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NGOs: Gvt Should Stop Marange Diamond Mining Operations

An illegal diamond dealer from Zimbabwe displays diamonds for sale in Manica, near the border with Zimbabwe, September 19, 2010. (File Photo)
Civil society organizations working in the extractive sector in Zimbabwe’s Manicaland province have called on the government to consider as a matter of urgency halting all mining operations in Marange to allow independent auditing of all firms mining in the controversial fields to avoid leakages they say are prejudicing the state of millions of dollars annually.

Speaking at press briefing in Mutare on Monday, the mining and environment watchdog organizations, the Centre for Research and Development (CRD) and the Zimbabwe Natural Resources Dialogue Forum (ZNRDF) said the government must immediately stop all mining operations in Marange and start afresh to make sure deals reached with firms interested in the diamond do not short-change the country.

CRD acting director James Mupfumi said a geological mineral survey of the Marange diamond fields should be carried out to ascertain the quantum and value of the gems in the area. The survey would be an important negotiation tool for any future engagements with foreign partners, he said.

Mupfumi said the government should expeditiously enact a new minerals policy that promotes accountability and transparency, at the same time safeguarding community rights.

The two organisations also want the government to ensure commitments made to families moved from the fields to Agricultural Rural Development Authority’s Transau area are fulfilled. Most of them are still to receive the decent accommodation they were promised by the mining firms.

Mupfumi said parliament should play an oversight role to scrutinize and recommend mining contracts for strategic national resources like diamonds.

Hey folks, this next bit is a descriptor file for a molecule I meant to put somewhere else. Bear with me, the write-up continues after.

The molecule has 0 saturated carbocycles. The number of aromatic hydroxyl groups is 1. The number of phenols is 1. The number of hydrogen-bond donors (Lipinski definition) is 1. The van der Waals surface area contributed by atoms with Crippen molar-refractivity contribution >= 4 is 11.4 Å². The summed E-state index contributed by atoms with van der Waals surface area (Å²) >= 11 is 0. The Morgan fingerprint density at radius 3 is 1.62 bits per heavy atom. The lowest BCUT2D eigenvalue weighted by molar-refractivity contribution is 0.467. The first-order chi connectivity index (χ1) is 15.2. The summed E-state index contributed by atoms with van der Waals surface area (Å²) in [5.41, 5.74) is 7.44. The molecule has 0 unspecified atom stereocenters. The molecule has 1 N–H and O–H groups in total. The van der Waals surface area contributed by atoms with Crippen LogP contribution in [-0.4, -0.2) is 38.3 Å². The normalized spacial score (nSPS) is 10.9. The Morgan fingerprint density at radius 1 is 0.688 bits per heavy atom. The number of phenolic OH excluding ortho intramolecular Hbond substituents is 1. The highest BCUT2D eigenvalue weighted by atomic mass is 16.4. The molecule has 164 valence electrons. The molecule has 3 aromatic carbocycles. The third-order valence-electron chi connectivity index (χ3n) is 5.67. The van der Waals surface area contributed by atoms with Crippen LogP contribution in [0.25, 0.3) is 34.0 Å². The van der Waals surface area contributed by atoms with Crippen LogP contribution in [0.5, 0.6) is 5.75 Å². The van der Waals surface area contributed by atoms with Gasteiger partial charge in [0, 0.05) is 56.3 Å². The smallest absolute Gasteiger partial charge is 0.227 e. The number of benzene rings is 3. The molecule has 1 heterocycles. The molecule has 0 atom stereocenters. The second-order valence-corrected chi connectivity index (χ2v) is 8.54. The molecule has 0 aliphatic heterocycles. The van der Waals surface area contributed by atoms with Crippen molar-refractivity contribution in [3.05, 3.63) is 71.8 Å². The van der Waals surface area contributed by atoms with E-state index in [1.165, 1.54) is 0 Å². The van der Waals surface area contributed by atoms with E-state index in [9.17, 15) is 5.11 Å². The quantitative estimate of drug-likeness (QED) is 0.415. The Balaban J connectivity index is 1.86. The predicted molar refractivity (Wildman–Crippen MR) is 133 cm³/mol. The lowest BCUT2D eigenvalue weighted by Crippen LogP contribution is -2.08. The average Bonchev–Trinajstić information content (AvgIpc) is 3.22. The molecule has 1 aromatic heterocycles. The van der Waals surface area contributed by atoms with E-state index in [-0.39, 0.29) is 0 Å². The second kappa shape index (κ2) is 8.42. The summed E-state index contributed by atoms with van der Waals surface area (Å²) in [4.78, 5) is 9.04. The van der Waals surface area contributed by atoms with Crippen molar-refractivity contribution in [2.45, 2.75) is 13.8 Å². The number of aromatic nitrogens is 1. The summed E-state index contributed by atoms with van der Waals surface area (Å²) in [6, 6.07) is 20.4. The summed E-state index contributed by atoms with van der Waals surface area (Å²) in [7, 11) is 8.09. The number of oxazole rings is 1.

He said civil society orgainizations in Manicaland province are appalled by the way the government has handled and parceled out mining rights to mine diamonds in Marange.

Mupfumi said the vilification of civil society working in the extractive sector by some in the government is regrettable, adding it is common knowledge that the diamonds have benefited only a few and not the country or the Marange community which he said had to endure human rights violations, displacements and environmental degradation to pave way for the mining.

ZNRDF director Freeman Bhoso said future mining ventures in Marange should only be given the green light after ensuring people’s rights would be respected.

Bhoso said the Indeginisation and Economic Empowerment Act’s community share ownership schemes have to be revisited to plug the existing gaps and loopholes that mining companies have been exploiting to avoid compliance.

He said the government must work with other established community-based organizations in Marange and allow communities to choose their own representatives in community ownership schemes.

Bhoso further said as civil society they are ready to work with the government in capacity building to ensure that resources meant for the communities are handled in a transparent manner.

The civil society representatives said the government should engage local civil society and community-based organizations for consensus building on developmental issues and human rights monitoring in the Marange diamond fields.